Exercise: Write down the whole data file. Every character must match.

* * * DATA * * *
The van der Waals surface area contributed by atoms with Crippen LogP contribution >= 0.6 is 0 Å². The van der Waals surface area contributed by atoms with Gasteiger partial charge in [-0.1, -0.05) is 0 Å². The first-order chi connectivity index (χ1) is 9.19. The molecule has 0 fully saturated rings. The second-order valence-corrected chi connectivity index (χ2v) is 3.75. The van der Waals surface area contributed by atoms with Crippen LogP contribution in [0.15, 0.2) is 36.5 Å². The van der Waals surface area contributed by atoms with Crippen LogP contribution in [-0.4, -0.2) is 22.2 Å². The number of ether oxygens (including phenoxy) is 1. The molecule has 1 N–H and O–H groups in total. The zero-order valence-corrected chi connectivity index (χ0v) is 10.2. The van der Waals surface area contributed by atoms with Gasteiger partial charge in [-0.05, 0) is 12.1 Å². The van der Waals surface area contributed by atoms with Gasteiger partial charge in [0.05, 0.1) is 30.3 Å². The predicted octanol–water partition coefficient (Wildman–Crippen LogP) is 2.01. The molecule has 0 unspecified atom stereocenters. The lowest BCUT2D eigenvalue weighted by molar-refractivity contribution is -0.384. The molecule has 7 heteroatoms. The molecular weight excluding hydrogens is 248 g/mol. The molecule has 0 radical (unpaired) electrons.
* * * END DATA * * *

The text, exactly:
The van der Waals surface area contributed by atoms with Crippen LogP contribution >= 0.6 is 0 Å². The van der Waals surface area contributed by atoms with Gasteiger partial charge in [-0.1, -0.05) is 0 Å². The first-order chi connectivity index (χ1) is 9.19. The molecule has 0 fully saturated rings. The second-order valence-corrected chi connectivity index (χ2v) is 3.75. The van der Waals surface area contributed by atoms with Crippen LogP contribution in [0.15, 0.2) is 36.5 Å². The van der Waals surface area contributed by atoms with Crippen LogP contribution in [-0.4, -0.2) is 22.2 Å². The number of ether oxygens (including phenoxy) is 1. The molecule has 1 N–H and O–H groups in total. The zero-order valence-corrected chi connectivity index (χ0v) is 10.2. The van der Waals surface area contributed by atoms with Gasteiger partial charge in [-0.05, 0) is 12.1 Å². The van der Waals surface area contributed by atoms with Gasteiger partial charge in [0.05, 0.1) is 30.3 Å². The predicted octanol–water partition coefficient (Wildman–Crippen LogP) is 2.01. The molecule has 0 unspecified atom stereocenters. The lowest BCUT2D eigenvalue weighted by molar-refractivity contribution is -0.384. The molecule has 7 heteroatoms. The molecular weight excluding hydrogens is 248 g/mol. The molecule has 0 radical (unpaired) electrons.